T-cell Large Granular Lymphocytic Leukemia

T-cell Large Granular Lymphocytic Leukemia

Kaaren K. Reichard, MD

Classic appearance of a large granular lymphocyte (LGL) is shown. LGLs constitute up to 15% of circulating white blood cells normally. Immunophenotyping shows that most are cytotoxic T cells.

CD3 immunostaining shows a marked increase in mature T cells in a case of T-LGL leukemia. The pattern of involvement is typically interstitial/intrasinusoidal and often morphologically occult.



  • T-cell large granular lymphocytic leukemia (T-LGL leukemia)


  • Persistent clonal proliferation of T-cell large granular lymphocytes (T-LGLs)



  • Chronic antigenic stimulation resulting in proliferation of T-cell large granular lymphocytes (T-LGLs)

    • Exogenous antigens such as HTLV

    • Endogenous autoantigens

  • Inhibition of apoptosis resulting in accumulation of T-LGLs

    • Dysregulation of FAS/FAS-L

Infectious Agents

  • Role of retroviral infection unclear

  • Most patients do not show evidence of HTLV-I or HTLV-II infection

  • Reactivity against small peptide derived from an HTLV-I envelope protein has been reported

Etiology of Neutropenia

  • FAS/FAS-L-induced premature apoptosis of granulocytic precursors



  • Incidence

    • Comprises 2-3% of chronic lymphocytic leukemias

  • Age

    • Median age: 60 years

    • Predominantly affects adults

  • Gender

    • No gender predilection


  • Peripheral blood (PB)

  • Bone marrow (BM)

  • Spleen

  • Liver


  • Asymptomatic

    • Incidental discovery of T-LGL lymphocytosis

  • Asymptomatic

    • Cytopenias

      • No clinically appreciated effects

    • Rheumatoid arthritis or autoimmune disorder (25-35% of patients)

    • Splenomegaly (20-50% of patients)

  • Symptomatic

    • Development of cytopenias

      • Neutropenia

      • Thrombocytopenia

      • Anemia: May be due to red cell aplasia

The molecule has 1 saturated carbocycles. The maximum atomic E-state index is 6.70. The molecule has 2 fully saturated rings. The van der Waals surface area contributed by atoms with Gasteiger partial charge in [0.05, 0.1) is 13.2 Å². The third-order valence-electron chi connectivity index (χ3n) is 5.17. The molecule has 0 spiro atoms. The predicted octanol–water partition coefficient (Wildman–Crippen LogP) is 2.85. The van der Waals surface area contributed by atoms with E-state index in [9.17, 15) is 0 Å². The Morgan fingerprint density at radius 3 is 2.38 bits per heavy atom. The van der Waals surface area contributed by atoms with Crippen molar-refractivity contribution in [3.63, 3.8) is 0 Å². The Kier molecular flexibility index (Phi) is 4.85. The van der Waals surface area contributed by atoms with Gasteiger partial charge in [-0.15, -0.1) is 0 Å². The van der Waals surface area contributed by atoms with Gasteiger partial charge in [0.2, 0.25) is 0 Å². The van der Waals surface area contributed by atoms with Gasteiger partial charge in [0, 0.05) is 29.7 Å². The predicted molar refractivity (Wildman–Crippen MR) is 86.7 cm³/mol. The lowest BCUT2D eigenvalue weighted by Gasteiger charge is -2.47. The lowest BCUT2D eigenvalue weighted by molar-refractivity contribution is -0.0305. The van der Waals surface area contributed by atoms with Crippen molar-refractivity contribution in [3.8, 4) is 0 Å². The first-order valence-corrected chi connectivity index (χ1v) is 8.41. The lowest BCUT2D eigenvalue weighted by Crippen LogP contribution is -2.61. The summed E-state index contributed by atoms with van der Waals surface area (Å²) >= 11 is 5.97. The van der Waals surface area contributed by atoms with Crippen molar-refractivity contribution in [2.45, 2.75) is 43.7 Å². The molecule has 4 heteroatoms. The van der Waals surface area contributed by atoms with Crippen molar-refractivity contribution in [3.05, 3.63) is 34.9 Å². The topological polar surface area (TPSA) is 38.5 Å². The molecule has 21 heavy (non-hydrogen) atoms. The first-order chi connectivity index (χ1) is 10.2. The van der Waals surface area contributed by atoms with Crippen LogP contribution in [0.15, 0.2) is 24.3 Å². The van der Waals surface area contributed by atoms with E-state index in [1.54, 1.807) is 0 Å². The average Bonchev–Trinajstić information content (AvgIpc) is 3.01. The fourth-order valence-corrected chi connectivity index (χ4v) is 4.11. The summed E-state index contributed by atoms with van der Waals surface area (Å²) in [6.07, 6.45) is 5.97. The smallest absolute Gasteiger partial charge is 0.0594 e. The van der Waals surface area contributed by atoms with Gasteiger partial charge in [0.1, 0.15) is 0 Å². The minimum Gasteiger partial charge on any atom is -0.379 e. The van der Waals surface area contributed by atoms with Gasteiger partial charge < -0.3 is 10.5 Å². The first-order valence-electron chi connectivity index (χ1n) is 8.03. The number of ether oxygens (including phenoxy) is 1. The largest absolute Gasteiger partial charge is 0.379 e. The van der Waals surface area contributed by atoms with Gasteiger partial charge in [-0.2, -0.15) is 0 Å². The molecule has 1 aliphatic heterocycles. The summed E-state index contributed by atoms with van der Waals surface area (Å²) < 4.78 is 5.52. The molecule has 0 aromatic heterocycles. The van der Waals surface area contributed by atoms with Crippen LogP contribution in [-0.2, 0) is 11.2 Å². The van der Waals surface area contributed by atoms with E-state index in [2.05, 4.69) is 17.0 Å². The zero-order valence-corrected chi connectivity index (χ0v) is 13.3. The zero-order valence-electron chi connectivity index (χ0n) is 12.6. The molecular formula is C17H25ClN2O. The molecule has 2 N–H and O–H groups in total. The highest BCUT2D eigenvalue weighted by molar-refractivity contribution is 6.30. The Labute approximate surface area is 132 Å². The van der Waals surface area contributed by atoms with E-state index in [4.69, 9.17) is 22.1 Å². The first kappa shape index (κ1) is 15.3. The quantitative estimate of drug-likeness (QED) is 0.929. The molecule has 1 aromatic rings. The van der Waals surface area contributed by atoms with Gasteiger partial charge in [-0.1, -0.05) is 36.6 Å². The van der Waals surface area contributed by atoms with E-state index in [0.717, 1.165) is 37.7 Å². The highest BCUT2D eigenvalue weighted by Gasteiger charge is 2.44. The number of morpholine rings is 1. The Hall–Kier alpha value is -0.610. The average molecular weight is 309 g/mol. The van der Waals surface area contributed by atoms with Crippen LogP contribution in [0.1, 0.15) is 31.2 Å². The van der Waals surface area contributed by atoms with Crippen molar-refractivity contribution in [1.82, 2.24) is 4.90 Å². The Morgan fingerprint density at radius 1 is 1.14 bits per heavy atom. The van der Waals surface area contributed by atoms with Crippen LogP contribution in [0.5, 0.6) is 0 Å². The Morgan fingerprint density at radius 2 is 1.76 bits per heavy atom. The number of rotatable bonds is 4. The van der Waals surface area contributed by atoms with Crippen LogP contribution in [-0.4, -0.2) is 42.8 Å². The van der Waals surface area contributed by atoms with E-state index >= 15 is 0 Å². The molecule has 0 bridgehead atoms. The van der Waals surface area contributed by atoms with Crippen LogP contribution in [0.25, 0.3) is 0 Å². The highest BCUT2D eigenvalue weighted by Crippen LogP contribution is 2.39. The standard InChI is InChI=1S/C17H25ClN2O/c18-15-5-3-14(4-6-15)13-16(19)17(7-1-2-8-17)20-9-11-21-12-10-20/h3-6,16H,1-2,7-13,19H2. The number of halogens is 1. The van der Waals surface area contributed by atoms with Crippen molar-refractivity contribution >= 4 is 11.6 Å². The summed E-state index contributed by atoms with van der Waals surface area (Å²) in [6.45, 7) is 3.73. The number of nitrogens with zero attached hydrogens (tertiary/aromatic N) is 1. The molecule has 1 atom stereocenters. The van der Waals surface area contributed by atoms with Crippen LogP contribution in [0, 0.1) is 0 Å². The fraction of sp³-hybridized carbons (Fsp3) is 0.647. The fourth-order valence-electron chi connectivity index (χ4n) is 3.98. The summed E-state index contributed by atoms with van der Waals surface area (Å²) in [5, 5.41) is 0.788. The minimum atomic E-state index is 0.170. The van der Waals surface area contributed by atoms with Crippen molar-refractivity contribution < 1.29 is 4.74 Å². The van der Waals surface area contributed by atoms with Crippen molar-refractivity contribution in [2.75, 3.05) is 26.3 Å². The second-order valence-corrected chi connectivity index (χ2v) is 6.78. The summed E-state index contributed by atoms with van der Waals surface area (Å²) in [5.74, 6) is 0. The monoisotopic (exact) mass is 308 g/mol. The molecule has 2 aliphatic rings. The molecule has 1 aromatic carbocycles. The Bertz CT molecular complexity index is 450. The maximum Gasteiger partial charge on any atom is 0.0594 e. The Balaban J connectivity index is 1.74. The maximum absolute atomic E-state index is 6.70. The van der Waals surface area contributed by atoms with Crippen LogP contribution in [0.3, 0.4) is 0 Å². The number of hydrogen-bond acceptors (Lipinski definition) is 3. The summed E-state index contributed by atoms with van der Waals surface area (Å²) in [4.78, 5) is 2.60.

• Development of recurrent infections

      • Often bacterial

      • Mucocutaneous

    • Splenomegaly

    • Systemic symptoms

  • LGL lymphocytosis: LGLs generally > 2 × 109/L

Laboratory Tests

  • Clinical examination

  • Complete blood cell count with differential

  • PB examination

  • BM examination if needed

  • Flow cytometry of PB &/or BM

  • T-cell receptor clonality studies

Natural History

  • Clinically heterogeneous

  • Some spontaneous regressions

  • Association with immune disorders

  • High proportion of patients will require treatment at some point


  • Asymptomatic

    • Careful observation

  • Symptomatic

    • Methotrexate or cyclophosphamide or cyclosporine A

      • Treatment should be continued for at least 4 months to assess response

    • Corticosteroids

      • As monotherapy, not very effective long-term

      • Rapid improvements in symptoms/cytopenias if used in conjunction with methotrexate, cyclophosphamide, cyclosporine A

    • Prophylactic use of antibiotics if severe neutropenia

    • Hematopoietic growth factors

      • GM-CSF or G-CSF for neutropenia

      • Erythropoietin (EPO) for anemia

    • Clinical trial

      • As available

    • Progressive disease

      • Nucleoside analogues

      • Alemtuzumab: Anti-CD25 monoclonal antibody

      • Hematopoietic stem cell transplantation


  • Generally indolent

  • Related to control of cytopenias and associated symptoms


Peripheral Blood

  • LGL lymphocytosis

    • LGLs generally > 2 × 109/L

    • Occasional cases LGLs < 2 × 109/L

  • Circulating T-LGLs

    • Intermediate size

    • Round/slightly indented nucleus

    • Inconspicuous nucleoli

    • Abundant pale cytoplasm

    • Cytoplasmic azurophilic granules

  • Variable degrees/types of cytopenias

  • Generally unremarkable red blood cell, platelet, and myeloid morphology

Jun 13, 2016 | Posted by in PATHOLOGY & LABORATORY MEDICINE | Comments Off on T-cell Large Granular Lymphocytic Leukemia
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